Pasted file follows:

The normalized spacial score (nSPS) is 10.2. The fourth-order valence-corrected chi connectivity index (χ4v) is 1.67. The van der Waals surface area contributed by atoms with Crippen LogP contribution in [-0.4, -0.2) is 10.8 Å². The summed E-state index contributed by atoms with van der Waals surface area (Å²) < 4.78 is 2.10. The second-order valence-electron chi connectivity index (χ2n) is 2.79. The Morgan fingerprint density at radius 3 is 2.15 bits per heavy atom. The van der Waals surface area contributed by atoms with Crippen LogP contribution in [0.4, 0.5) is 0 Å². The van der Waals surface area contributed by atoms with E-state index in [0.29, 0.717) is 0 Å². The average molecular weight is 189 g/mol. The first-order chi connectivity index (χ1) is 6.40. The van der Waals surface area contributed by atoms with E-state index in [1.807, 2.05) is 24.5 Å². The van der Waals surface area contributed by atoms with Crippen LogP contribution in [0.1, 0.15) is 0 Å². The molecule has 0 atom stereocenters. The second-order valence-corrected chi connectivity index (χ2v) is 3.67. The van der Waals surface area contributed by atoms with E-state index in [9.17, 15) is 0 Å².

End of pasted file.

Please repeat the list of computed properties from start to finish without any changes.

The normalized spacial score (nSPS) is 10.2. The fourth-order valence-corrected chi connectivity index (χ4v) is 1.67. The van der Waals surface area contributed by atoms with Crippen LogP contribution in [-0.4, -0.2) is 10.8 Å². The summed E-state index contributed by atoms with van der Waals surface area (Å²) < 4.78 is 2.10. The second-order valence-electron chi connectivity index (χ2n) is 2.79. The Morgan fingerprint density at radius 3 is 2.15 bits per heavy atom. The van der Waals surface area contributed by atoms with Crippen LogP contribution in [0.4, 0.5) is 0 Å². The van der Waals surface area contributed by atoms with E-state index in [0.29, 0.717) is 0 Å². The average molecular weight is 189 g/mol. The first-order chi connectivity index (χ1) is 6.40. The van der Waals surface area contributed by atoms with E-state index in [1.807, 2.05) is 24.5 Å². The van der Waals surface area contributed by atoms with Crippen LogP contribution in [0.1, 0.15) is 0 Å². The molecule has 0 atom stereocenters. The second-order valence-corrected chi connectivity index (χ2v) is 3.67. The van der Waals surface area contributed by atoms with E-state index in [9.17, 15) is 0 Å².